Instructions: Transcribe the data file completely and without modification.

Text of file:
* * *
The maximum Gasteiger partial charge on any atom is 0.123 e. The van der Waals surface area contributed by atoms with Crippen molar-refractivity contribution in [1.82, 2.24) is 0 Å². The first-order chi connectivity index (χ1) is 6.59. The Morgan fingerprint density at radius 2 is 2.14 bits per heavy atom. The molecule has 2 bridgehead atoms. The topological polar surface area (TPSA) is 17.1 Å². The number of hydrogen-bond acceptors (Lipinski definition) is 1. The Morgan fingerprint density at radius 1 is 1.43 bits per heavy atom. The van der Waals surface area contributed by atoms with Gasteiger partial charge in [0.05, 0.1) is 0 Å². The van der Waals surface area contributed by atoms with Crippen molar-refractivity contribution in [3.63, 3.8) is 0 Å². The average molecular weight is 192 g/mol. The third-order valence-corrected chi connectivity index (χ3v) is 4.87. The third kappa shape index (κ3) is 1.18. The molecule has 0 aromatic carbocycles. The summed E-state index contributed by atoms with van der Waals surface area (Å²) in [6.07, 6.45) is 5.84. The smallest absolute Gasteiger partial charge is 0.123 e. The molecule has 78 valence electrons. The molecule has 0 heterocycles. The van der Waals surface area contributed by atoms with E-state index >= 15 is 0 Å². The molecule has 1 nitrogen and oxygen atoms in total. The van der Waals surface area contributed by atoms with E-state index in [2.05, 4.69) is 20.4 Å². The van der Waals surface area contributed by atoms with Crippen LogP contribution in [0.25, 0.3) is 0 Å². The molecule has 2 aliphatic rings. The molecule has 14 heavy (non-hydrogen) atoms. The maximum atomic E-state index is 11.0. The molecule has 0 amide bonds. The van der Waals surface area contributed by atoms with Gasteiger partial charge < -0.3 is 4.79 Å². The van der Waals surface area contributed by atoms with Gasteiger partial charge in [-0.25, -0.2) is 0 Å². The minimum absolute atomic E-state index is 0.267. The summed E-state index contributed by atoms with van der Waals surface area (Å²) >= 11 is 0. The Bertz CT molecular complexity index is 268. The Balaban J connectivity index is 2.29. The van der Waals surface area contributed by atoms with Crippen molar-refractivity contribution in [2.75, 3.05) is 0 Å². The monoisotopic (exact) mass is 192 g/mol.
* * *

The maximum Gasteiger partial charge on any atom is 0.123 e. The van der Waals surface area contributed by atoms with Crippen molar-refractivity contribution in [1.82, 2.24) is 0 Å². The first-order chi connectivity index (χ1) is 6.59. The Morgan fingerprint density at radius 2 is 2.14 bits per heavy atom. The molecule has 2 bridgehead atoms. The topological polar surface area (TPSA) is 17.1 Å². The number of hydrogen-bond acceptors (Lipinski definition) is 1. The Morgan fingerprint density at radius 1 is 1.43 bits per heavy atom. The van der Waals surface area contributed by atoms with Gasteiger partial charge in [0.05, 0.1) is 0 Å². The van der Waals surface area contributed by atoms with Crippen molar-refractivity contribution in [3.63, 3.8) is 0 Å². The average molecular weight is 192 g/mol. The third-order valence-corrected chi connectivity index (χ3v) is 4.87. The third kappa shape index (κ3) is 1.18. The molecule has 0 aromatic carbocycles. The summed E-state index contributed by atoms with van der Waals surface area (Å²) in [6.07, 6.45) is 5.84. The smallest absolute Gasteiger partial charge is 0.123 e. The molecule has 78 valence electrons. The molecule has 0 heterocycles. The van der Waals surface area contributed by atoms with E-state index >= 15 is 0 Å². The molecule has 1 nitrogen and oxygen atoms in total. The van der Waals surface area contributed by atoms with E-state index in [2.05, 4.69) is 20.4 Å². The van der Waals surface area contributed by atoms with Crippen LogP contribution in [0.25, 0.3) is 0 Å². The molecule has 2 aliphatic rings. The molecule has 14 heavy (non-hydrogen) atoms. The maximum atomic E-state index is 11.0. The molecule has 0 amide bonds. The van der Waals surface area contributed by atoms with Gasteiger partial charge < -0.3 is 4.79 Å². The van der Waals surface area contributed by atoms with Gasteiger partial charge in [-0.25, -0.2) is 0 Å². The minimum absolute atomic E-state index is 0.267. The summed E-state index contributed by atoms with van der Waals surface area (Å²) >= 11 is 0. The Bertz CT molecular complexity index is 268. The Balaban J connectivity index is 2.29. The van der Waals surface area contributed by atoms with Crippen molar-refractivity contribution in [2.75, 3.05) is 0 Å². The monoisotopic (exact) mass is 192 g/mol.